Protecting the pawed patrol

SRP-APS partnership to help Phoenix PD K9s train in safer conditions

Gilly, a 65-pound German shepherd-collie mix from the Czech Republic, is one of the Phoenix Police Department’s smallest dogs. But his tenacity makes up for his modest size. He is certified in patrol work, along with narcotic and cadaver detection.

But until recently, Gilly and the 16 other pawed protectors in the patrol division were training under less-than-ideal conditions.

The dogs sharpen their skills in the K9 training center at the Arizona Law Enforcement Academy, tucked away at the base of South Mountain behind an unassuming neighborhood off of 15th Avenue. It’s a short walk through a rocky desert area to get to the grassy K9 facility built a little over three years ago.

“It was a great idea in concept,” Phoenix Police Lt. Sean Kennedy said. “But once we started using it, we realized that a lot of our guys work at night and there’s no lighting. It’s pitch black out here.”

Lighting wasn’t in the budget though. Kennedy said the police department buys two to three dogs a year at $8,000 to $10,000 each, sucking up most of the K9 unit’s funds.

Police officers are used to thinking on their feet, so they got creative: “We’d park all of our cars right there so we could use our spotlights and headlights to get a little bit of light out here,” said Phoenix Police Sgt. Rich Maiocco, pointing to a spot just along the training center’s perimeter.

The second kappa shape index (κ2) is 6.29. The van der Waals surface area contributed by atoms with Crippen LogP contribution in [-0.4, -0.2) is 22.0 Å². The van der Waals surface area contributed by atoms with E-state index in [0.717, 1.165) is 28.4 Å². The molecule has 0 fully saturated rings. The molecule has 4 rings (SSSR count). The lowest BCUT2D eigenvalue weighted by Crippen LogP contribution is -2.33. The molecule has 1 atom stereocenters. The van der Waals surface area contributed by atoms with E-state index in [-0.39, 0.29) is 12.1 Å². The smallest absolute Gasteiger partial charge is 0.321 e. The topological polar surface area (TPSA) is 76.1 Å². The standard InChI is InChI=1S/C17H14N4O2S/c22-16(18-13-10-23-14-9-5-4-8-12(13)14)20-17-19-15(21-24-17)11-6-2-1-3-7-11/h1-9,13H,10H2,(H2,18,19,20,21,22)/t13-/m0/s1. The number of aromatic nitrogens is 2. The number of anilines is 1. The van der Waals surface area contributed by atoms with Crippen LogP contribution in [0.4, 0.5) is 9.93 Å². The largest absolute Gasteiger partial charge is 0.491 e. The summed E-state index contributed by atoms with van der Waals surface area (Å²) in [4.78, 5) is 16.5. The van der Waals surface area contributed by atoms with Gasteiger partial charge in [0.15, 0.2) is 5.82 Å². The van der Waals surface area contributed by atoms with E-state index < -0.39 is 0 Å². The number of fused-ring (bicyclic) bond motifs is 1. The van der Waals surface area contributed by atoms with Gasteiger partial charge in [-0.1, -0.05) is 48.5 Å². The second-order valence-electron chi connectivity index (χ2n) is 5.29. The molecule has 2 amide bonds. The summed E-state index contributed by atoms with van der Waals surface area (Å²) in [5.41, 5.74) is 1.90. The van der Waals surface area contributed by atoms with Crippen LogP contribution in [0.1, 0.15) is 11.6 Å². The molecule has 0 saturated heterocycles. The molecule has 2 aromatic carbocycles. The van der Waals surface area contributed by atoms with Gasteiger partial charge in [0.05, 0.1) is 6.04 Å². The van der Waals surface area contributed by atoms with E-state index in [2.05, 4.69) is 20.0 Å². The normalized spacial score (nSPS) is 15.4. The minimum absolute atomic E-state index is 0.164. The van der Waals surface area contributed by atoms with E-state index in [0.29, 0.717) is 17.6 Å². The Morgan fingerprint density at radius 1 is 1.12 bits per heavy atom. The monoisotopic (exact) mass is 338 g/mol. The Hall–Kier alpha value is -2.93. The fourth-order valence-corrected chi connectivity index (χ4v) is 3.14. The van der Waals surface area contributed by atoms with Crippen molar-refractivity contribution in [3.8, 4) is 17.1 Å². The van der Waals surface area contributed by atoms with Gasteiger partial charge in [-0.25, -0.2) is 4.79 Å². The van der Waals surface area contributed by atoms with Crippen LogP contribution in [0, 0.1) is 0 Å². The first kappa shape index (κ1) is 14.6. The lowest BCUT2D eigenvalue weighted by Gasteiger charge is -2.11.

But it’s not the most efficient way of lighting the area nor the safest — headlights don’t do a great job of illuminating dangers that could be slithering by.

Fun fact: Phoenix Police Department K9s are typically 16–22 months old when purchased and are in service for about eight years.

“This is the desert. At nighttime, especially this time of year, snakes are looking for something a little bit cooler,” Maiocco said. “If we put a dog out here and unbeknownst to us there’s a rattlesnake, we’re looking at thousands of dollars to fix a multi-thousand dollar tool.”

The nonprofit Champions of Phoenix Police K9s heard about the issue and contacted APS, which it knew had donated time and equipment for lighting projects at other facilities.

APS quickly realized that the training facility wasn’t in its service territory and reached out to SRP Government Relations’ Stephanie Navarro for help. She met with Wayne Wisdom, Senior Director of Distribution Grid Services, and Lori Jones, Maintenance Services Manager, to come up with a plan.

“APS was still interested in participating, so they brought the equipment to the table and SRP brought the labor to the table through our contractor Fluoresco,” Jones said. “It was a really nice joint effort.”

Fluoresco donated all of its time and efforts in completing the work, and three light poles were set in place last week. When the final touches are put on this first-of-its kind collaboration, the dogs will be learning new tricks under the glow of a more dependable and safe source of light.

“It’s going to be an awesome addition,” Kennedy said. “It will be nice to be able to just come out here and flip a switch and get to work.”

Photo: Heather Albert

Heather Albert

Heather Albert

Heather is an Arizona native who works in Corporate Communications, overseeing SRP’s weekly employee publication. Outside of work, she likes to play sand volleyball, take her dog hiking, travel, read and bake pies.

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